Krugman Auditions

Everyone is buzzing about the New York Times Magazine cover story over the weekend about whether libertarians and libertarianism are ascendant.  And one of the busy bees buzzing the most is Paul Krugman, who is a libertarian denialist.

Here’s the killer taunt from his Monday column: “The answer is no.  And the reason can be summed up in one word: phosphorus.”

Seriously?  Is Krugman auditioning for a minor supporting role in a statist remake of The Graduate, in which phosphorus is substituted for plastic as the world-beating one-word advice for the ambitious?

Turns out Krugman has the recent phosphorus-related drinking water emergency in Toledo, Ohio, in his mind:

The states bordering Lake Erie banned or sharply limited phosphates in detergent long ago, temporarily bringing the lake back from the brink. But farming has so far evaded effective controls, so the lake is dying again, and it will take more government intervention to save it.

There’s a lot more to the story of cleaning up the Great Lakes than simply banning phosphates, and it’s not strictly true that farming is exempt from the Clean Water Act.  The complete story involves the simple fact that the EPA really can’t come up with a plausible regulatory regime for the diffuse nature of farm sector water pollution analogous to its discharge permit system for stationary source pollution from factories and waste-water treatment facilities.  And Congress under the control of both parties has not wanted to figure out this problem.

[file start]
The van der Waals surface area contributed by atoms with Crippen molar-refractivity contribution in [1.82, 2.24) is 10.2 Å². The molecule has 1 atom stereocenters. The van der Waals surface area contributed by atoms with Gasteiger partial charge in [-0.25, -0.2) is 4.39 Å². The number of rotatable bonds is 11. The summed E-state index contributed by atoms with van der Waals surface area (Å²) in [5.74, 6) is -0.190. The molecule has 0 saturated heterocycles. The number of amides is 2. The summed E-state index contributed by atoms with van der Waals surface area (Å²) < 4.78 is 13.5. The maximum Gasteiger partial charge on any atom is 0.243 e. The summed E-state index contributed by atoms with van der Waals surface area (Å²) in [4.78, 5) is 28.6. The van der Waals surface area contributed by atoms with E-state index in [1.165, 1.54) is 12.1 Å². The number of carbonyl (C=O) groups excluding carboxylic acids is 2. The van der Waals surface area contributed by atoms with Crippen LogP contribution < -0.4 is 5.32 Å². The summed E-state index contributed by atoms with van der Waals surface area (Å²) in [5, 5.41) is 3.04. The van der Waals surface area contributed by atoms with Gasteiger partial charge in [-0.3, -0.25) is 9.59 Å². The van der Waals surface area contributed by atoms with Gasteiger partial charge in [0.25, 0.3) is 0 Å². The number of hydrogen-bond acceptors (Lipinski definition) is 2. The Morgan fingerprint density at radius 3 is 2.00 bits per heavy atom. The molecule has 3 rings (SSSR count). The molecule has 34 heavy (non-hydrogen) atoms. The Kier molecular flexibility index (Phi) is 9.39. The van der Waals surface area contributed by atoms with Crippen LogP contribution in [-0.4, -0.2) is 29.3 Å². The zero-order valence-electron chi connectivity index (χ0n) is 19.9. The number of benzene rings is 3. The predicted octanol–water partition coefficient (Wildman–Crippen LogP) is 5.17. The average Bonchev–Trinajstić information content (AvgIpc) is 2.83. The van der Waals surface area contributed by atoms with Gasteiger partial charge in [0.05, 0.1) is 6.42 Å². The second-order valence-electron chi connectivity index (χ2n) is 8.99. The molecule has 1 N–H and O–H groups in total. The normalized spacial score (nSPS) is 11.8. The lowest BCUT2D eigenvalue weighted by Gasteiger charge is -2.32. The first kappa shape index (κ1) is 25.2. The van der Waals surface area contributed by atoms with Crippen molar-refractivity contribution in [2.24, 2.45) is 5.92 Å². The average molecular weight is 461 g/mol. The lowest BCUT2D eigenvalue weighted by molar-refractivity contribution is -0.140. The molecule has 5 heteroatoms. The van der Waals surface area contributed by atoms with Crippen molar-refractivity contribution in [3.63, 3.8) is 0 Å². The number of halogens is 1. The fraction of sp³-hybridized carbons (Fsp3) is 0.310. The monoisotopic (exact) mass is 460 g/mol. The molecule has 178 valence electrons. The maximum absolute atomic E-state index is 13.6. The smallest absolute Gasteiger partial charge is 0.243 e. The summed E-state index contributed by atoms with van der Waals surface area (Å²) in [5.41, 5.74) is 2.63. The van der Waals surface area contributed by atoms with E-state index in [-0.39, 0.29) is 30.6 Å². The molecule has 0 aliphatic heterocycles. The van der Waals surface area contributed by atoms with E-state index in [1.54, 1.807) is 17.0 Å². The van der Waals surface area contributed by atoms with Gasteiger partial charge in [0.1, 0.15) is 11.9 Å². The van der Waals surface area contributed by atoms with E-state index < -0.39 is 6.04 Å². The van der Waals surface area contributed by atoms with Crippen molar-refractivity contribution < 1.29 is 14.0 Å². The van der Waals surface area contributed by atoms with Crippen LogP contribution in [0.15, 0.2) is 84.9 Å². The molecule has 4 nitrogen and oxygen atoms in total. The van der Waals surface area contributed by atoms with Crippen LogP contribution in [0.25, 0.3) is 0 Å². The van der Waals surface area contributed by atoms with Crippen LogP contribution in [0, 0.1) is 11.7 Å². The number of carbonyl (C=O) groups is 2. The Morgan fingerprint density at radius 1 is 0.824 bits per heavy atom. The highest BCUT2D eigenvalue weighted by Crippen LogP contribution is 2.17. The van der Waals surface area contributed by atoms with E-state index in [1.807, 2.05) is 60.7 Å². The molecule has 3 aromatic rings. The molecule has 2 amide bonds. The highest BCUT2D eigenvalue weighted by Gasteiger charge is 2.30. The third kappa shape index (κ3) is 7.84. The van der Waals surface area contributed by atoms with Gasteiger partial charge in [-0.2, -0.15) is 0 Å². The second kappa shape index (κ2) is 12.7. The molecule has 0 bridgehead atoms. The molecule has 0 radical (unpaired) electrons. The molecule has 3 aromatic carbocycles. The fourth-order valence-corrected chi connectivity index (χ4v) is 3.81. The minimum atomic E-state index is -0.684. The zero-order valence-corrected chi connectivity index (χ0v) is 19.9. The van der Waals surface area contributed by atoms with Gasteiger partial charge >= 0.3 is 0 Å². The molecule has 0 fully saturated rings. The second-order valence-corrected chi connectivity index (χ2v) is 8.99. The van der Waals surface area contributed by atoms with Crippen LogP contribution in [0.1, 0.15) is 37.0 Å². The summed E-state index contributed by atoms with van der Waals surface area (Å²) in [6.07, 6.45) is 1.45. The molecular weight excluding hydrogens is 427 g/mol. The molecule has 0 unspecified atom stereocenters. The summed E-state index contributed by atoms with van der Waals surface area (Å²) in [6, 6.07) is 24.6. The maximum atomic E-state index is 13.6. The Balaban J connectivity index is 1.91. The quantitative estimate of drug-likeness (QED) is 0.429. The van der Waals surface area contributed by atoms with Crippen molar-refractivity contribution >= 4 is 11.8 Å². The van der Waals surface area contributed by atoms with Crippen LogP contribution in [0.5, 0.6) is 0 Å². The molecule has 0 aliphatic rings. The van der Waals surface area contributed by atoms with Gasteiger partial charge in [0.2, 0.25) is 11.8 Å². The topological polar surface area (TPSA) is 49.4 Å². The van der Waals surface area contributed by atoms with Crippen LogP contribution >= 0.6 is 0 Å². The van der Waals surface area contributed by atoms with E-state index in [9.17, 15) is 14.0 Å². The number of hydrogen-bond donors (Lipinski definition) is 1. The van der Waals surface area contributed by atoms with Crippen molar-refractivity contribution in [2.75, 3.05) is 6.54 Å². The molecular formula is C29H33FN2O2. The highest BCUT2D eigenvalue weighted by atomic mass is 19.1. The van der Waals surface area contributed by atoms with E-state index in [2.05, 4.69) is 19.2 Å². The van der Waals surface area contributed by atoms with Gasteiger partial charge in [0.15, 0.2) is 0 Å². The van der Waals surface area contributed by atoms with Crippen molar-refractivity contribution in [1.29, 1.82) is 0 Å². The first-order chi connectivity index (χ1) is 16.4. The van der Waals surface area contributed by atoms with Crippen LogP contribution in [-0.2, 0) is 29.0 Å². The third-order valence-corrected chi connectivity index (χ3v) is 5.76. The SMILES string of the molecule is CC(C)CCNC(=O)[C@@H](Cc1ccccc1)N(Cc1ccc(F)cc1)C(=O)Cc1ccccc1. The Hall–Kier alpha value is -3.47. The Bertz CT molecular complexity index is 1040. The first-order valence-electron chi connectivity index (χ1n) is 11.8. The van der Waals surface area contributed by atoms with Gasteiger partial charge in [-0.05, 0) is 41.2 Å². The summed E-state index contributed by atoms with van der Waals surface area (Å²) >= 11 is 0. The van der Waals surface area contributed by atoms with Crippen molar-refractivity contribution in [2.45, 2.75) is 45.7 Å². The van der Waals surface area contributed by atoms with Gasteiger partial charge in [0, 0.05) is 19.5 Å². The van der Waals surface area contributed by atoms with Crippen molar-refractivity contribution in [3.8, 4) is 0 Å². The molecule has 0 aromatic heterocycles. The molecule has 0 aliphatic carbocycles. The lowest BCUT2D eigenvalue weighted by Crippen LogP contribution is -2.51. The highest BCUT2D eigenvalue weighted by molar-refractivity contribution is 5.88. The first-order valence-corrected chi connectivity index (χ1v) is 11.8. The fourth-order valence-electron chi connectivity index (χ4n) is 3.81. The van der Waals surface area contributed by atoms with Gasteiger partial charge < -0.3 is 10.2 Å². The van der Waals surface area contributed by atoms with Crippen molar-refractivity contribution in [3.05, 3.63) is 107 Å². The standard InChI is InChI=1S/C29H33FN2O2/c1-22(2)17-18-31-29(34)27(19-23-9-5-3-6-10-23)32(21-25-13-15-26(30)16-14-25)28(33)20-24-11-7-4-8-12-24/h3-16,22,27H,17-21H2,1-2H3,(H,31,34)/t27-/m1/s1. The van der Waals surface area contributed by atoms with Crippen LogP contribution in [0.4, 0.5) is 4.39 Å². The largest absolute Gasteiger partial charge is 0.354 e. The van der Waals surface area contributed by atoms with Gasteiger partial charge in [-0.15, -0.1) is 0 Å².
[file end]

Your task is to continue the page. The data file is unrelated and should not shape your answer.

Krugman pooh-poohs the idea that common law remedies could possibly work, overlooking that several pre-Clean Water Act cases in the 1960s actually were starting to get results in the Great Lakes but were pre-empted and replaced by the regulatory regime that is ironically more friendly to industry than the courts often were.  (Say Mr. Krugman—do you have a permit for these bi-weekly emissions of yours?  Oh, in that case spew away.) And he conveniently leaves out of the picture the role of massive federal farm subsidies and—ahem—the ethanol boondoggle, both of which I suspect Krugman supports.  In the absence of these government interventions, the pollution problem Toledo faced might be considerably lower.

Krugman’s cat better hide.

Algae copy